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A Martin County family will sleep better this winter knowing that there is heat and electricity in their house, thanks in part to members of the Springfield Knights of Columbus.
Jimmie and Rebecca Carrico, David and Patsy Smith and Springfield Grand Knight Billy Abell left Oct. 19 to take part in the Stewards of Appalachia service project benefiting the Father Beiting Appalachian Mission Center in Louisa, Ky. Members from KC councils from Taylorsville and Mt. Washington also participated in the project.
This year, Father Beiting's Christian Appalachian Project was helping out the Fannin family who live near the town of Inez.
Danny Joe Fannin, who lives there with his niece Autumn and the three small children she cares for, owns the house which was in such poor shape, there was no heat or electricity, and only a piece of plywood covering a window that had been broken.
“There’s no telling how long they lived in that condition,” Carrico said. “That house has been in the family for many years. They had something to cover that window last year, but just threw it out when spring would come. They had no heat whatsoever.”
Although the house was in bad shape, Carrico said the main structure of the house was solid and could be salvaged.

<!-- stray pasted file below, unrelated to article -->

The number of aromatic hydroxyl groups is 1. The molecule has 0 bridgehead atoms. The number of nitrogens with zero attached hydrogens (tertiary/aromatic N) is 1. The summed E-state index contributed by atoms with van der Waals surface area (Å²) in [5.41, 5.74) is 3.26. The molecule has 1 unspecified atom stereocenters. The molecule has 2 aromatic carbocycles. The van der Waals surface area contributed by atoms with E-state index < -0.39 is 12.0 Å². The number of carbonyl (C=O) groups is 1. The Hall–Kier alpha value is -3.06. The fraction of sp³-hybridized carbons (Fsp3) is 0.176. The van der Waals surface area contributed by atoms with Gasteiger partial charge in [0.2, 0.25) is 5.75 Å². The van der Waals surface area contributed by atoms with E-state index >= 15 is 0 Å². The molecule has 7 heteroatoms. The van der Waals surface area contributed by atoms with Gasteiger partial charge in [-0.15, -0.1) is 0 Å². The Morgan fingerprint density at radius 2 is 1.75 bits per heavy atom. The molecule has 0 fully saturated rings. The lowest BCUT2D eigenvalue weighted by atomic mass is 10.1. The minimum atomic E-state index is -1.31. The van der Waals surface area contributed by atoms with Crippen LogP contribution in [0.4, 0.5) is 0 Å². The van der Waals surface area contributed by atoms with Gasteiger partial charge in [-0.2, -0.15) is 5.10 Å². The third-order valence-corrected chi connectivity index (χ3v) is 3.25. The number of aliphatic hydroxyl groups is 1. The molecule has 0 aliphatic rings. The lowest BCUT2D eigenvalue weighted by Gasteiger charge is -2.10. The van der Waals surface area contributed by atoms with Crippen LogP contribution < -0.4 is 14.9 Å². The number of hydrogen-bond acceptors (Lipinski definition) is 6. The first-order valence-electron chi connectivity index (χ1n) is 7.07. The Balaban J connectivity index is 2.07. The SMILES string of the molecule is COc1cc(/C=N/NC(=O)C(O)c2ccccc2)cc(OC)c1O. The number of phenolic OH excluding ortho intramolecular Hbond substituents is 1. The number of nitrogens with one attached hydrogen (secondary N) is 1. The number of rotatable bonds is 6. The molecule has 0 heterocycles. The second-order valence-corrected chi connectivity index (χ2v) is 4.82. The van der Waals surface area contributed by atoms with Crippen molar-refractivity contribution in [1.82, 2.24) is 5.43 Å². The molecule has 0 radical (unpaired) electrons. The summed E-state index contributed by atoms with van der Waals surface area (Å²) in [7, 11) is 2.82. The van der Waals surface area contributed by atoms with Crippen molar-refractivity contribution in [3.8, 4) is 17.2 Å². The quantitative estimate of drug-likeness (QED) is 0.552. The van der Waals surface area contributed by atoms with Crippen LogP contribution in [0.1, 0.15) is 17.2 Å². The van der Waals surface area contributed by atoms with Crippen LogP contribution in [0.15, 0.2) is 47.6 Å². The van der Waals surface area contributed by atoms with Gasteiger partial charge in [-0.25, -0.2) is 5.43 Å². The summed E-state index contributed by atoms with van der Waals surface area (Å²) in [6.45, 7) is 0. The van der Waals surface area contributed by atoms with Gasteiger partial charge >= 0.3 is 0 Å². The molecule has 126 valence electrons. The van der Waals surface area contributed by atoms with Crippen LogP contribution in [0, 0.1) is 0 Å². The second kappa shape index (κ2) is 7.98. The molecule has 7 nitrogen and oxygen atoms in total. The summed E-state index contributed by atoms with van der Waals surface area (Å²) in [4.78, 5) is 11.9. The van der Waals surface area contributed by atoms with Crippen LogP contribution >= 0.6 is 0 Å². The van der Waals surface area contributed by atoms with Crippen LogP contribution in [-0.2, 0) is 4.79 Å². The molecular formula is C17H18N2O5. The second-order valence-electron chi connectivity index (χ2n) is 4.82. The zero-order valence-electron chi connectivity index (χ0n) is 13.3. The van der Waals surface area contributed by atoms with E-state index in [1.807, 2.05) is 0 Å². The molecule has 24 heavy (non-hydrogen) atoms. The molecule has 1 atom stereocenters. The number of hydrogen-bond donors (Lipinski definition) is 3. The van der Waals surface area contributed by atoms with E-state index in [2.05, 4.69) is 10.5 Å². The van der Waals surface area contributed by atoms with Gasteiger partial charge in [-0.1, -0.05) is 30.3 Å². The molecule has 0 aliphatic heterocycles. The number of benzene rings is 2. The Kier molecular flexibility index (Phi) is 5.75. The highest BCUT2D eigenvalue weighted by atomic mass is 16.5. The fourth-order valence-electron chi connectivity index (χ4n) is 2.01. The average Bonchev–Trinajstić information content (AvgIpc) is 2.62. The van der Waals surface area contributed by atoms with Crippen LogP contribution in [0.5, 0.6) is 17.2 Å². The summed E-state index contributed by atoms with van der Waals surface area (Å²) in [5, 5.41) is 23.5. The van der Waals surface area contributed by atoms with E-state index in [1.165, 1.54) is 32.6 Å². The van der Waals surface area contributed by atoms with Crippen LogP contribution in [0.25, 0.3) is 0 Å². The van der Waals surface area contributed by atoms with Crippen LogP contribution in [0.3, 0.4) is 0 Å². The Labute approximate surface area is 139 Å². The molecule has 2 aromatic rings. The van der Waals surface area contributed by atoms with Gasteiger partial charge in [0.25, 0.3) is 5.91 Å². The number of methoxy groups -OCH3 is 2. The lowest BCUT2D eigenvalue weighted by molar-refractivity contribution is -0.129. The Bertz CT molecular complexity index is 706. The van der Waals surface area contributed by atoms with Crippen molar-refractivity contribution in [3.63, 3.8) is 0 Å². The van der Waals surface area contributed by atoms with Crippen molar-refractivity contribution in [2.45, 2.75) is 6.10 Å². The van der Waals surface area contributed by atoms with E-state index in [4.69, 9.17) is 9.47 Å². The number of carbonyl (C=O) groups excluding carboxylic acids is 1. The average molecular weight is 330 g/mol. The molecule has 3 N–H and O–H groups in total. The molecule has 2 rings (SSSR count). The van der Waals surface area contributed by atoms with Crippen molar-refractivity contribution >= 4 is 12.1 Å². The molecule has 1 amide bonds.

The Louisville KC council notified other Kentucky councils about the project and the Springfield council sent out a bulletin to its members asking for volunteers.
“That’s how we got involved,” added Carrico. “We got in touch with Grand Knight Billy Abell, and he was interested in going. Others were interested as well, but it was too short-notice for some of them.”
Next year’s project will involve the Father Beiting organization again, rehabbing donated mobile homes for needy families on land that Beiting owns.
“The people applying for these homes will be required to find employment and they have to go to counseling,” said Carrico. “They only stay there for a limited amount of time while they get on their feet. After that, they move on.”
Members of the Springfield council had a good feeling about helping out, especially after seeing the reaction of the family day after day.
"Autumn would take the children and leave during the day," said Rebecca Carrico. "She would come back and see the progress we made each day and just cry and thank us."
Martin County is one of the poorest counties in Kentucky. According to 2004 figures from the U.S. Census Bureau, 30.5 percent of the county’s residents are below the poverty level with a 1999 per capita income of $10,650. The average poverty rate for Kentucky is 16.3 percent with a per capita income of $18,063.
The Carricos had such a good time on the project that they look forward to helping out again next year.
“We're just sad that we have to wait a whole year to go back,” said Rebecca Carrico.
Anyone interested in helping out on future projects can contact any member of the Springfield Knights of Columbus.